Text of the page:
May 24, 2013 11:57 AM ET

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Blog   |   China

In China, reporter's death sparks questions on censorship

Twenty-four-year-old Bai Lu was just four days into her new job as a journalist at the Urumqi Evening Post when she was killed. She and her colleague, Chen Aiying, were struck by a bulldozer while reporting at a major construction project on April 18 in the city of Urumqi in Xinjiang province. Chen was seriously injured.

Blog   |   China, Internet

China decrees use of foreign news must be approved

You have to wonder how this will be enforced, but China's State Administration of Press Publication, Radio, Film and Television has issued a "Notice on Strengthening Control of Media Personnel's Online Activities" (关于加强新闻采编人员网络活动管理的通知). Chinese media organizations have been told to stop posting foreign media news without government permission:  "Without authorization, no kind of media outlets shall arbitrarily use media release from overseas media agencies and media websites," is the way Caijing magazine translated it.

Blog   |   China

Zeng Li: A rueful look at how censorship works in China

A man reads the Southern Weekly cover story at a newsstand in Beijing on January 10. (Reuters/Jason Lee)

Three days into his retirement, Zeng Li (曾礼) died yesterday at age 61, apparently of intestinal bleeding. Surprisingly, his March 28 farewell letter has spread across China's social media sites and blogs. The letter is an apology, an explanation of sorts, and an admission of regret regarding the latter part of his career. Zeng served in Southern Weekly's internal censorship program--his title there most likely translates best as "news examiner."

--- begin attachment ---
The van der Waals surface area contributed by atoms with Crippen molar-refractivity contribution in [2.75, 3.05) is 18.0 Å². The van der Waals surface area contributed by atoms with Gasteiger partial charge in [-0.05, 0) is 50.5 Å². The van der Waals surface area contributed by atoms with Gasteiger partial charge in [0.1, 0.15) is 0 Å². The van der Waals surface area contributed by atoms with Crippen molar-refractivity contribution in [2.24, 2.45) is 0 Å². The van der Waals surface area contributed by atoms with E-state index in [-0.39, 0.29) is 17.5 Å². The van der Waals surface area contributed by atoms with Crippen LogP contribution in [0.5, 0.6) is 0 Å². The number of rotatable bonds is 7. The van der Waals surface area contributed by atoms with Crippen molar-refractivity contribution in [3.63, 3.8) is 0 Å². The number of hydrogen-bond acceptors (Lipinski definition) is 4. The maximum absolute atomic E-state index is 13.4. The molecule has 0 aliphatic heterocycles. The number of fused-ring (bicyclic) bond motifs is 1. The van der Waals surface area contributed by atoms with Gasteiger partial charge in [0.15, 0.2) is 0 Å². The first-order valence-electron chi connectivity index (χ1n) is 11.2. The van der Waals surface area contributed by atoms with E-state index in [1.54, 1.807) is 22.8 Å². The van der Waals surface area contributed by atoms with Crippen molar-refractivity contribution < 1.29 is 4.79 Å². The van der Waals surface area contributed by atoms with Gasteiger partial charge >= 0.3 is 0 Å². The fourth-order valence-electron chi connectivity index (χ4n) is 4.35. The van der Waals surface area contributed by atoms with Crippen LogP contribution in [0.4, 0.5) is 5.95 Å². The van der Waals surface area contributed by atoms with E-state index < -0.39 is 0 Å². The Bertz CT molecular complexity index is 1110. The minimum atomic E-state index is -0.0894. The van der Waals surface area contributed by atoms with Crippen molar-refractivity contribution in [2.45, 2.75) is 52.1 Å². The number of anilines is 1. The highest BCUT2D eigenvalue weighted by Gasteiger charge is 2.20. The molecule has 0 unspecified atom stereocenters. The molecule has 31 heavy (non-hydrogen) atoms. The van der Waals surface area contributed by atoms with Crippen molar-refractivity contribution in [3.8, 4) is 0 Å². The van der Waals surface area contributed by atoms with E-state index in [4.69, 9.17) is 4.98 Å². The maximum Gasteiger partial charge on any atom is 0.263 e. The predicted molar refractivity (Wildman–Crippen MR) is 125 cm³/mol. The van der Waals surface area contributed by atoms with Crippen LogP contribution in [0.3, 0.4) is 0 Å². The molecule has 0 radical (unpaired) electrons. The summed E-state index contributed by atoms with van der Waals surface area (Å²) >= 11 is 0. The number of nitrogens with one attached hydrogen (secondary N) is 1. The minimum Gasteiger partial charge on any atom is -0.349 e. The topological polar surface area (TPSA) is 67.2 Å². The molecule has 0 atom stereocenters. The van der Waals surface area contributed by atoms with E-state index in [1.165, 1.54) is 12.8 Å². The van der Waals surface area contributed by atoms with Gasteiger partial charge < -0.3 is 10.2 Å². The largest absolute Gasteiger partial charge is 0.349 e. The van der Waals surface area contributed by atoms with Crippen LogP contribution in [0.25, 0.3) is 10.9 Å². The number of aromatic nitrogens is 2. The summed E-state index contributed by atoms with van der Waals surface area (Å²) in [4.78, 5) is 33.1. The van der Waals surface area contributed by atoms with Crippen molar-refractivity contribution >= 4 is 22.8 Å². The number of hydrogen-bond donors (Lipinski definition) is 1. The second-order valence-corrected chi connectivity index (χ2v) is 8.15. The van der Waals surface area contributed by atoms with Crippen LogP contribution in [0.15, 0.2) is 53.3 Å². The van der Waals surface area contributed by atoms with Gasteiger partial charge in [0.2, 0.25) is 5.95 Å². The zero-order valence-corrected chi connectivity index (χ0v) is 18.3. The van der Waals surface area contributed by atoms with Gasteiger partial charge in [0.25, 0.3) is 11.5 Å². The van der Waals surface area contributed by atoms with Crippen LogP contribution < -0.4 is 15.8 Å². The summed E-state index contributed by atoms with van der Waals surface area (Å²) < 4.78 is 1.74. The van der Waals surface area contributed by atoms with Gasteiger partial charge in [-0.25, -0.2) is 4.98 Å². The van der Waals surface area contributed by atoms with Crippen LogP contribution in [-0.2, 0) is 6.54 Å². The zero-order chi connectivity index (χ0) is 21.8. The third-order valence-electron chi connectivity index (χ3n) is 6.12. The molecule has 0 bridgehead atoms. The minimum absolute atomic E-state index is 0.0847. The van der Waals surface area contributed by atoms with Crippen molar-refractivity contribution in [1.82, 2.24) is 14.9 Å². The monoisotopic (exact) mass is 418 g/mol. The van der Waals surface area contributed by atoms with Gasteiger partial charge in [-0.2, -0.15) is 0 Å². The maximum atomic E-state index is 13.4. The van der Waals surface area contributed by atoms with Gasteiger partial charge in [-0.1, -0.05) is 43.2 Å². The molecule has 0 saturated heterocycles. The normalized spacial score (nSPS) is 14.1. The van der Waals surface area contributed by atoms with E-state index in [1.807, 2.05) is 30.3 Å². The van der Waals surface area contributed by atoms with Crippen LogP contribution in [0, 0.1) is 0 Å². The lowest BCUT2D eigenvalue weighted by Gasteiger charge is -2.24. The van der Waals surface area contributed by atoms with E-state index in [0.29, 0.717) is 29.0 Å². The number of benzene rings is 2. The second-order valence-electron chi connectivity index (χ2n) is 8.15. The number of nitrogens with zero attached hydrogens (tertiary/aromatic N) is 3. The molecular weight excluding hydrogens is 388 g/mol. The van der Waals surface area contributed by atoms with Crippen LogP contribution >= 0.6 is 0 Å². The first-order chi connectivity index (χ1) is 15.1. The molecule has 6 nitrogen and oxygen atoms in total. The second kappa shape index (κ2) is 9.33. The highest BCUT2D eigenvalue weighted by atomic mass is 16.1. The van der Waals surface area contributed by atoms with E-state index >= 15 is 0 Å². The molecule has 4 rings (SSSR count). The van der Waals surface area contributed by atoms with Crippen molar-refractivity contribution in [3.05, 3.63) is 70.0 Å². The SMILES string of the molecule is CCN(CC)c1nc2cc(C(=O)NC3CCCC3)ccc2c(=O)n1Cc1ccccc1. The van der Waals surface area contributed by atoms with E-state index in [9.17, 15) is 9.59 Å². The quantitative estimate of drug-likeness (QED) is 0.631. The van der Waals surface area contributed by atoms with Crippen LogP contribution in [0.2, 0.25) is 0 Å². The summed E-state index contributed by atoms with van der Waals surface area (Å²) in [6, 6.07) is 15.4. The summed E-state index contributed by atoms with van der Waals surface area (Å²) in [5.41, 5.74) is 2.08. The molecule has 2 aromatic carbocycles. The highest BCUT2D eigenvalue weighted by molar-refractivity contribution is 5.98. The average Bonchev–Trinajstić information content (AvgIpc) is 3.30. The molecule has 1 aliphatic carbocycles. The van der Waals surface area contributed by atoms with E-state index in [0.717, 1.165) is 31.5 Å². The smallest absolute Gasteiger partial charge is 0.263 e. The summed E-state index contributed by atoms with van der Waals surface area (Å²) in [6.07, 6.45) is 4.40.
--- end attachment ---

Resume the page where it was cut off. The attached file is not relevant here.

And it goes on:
April 4, 2013 6:53 PM ET

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Reports   |   China

Challenged in China

The shifting dynamics of censorship and control

As Xi Jinping takes office as president of China, the citizenry he governs is more sophisticated and interconnected than any before, largely because of the Internet. A complex digital censorship system--combined with a more traditional approach to media control, such as jailing journalists--keeps free expression in check. Repressive regimes worldwide look to China as a model, but Beijing's system of control is increasingly endangered. A special report by the Committee to Protect Journalists


March 11, 2013 6:00 PM ET

Reports   |   China, Multimedia

Video: A Chinese journalist's inside view of censorship

Journalist Liu Jianfeng worked in China’s state-controlled media for nearly two decades. Eventually, frustration with the system and pressure from his colleagues prompted him to quit. He continues to report on public issues such as land grabs, and hopes to find a new model for investigative journalism in China. Jonah Kessel reports. (11:10)

Read our accompanying special report, “Challenged in China,” on the shifting dynamics of censorship and media control.

March 11, 2013 5:59 PM ET

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Reports   |   China

Challenged in China

1. Beyond censors' reach, free expression thrives, to a point

By Sophie Beach

On March 24, 2012, investigative journalist Yang Haipeng posted on his Sina Weibo microblog a story he had heard that alleged a link between Neil Heywood, an English businessman who had been found dead in a Chongqing hotel, and Bo Xilai, the powerful Chongqing Communist Party chief. His post is widely recognized as the first significant public mention of a connection between the two men and it spread like wildfire online before being deleted the next day. A month later, Yang’s Sina Weibo account, which had 247,000 followers, was shut down.

Reports   |   China

Challenged in China

2. Although not explicit, legal threats to journalists persist

By Madeline Earp

Even as China’s virtual landscape buzzes with criticism of social injustices, government policy, and propaganda directives, independent journalism and expression are still perceived by the Communist Party as explicit political threats. Authorities also exploit vague legal language to prosecute dissenters based on published content, or bypass due process altogether, holding critics without charge or without notifying family members.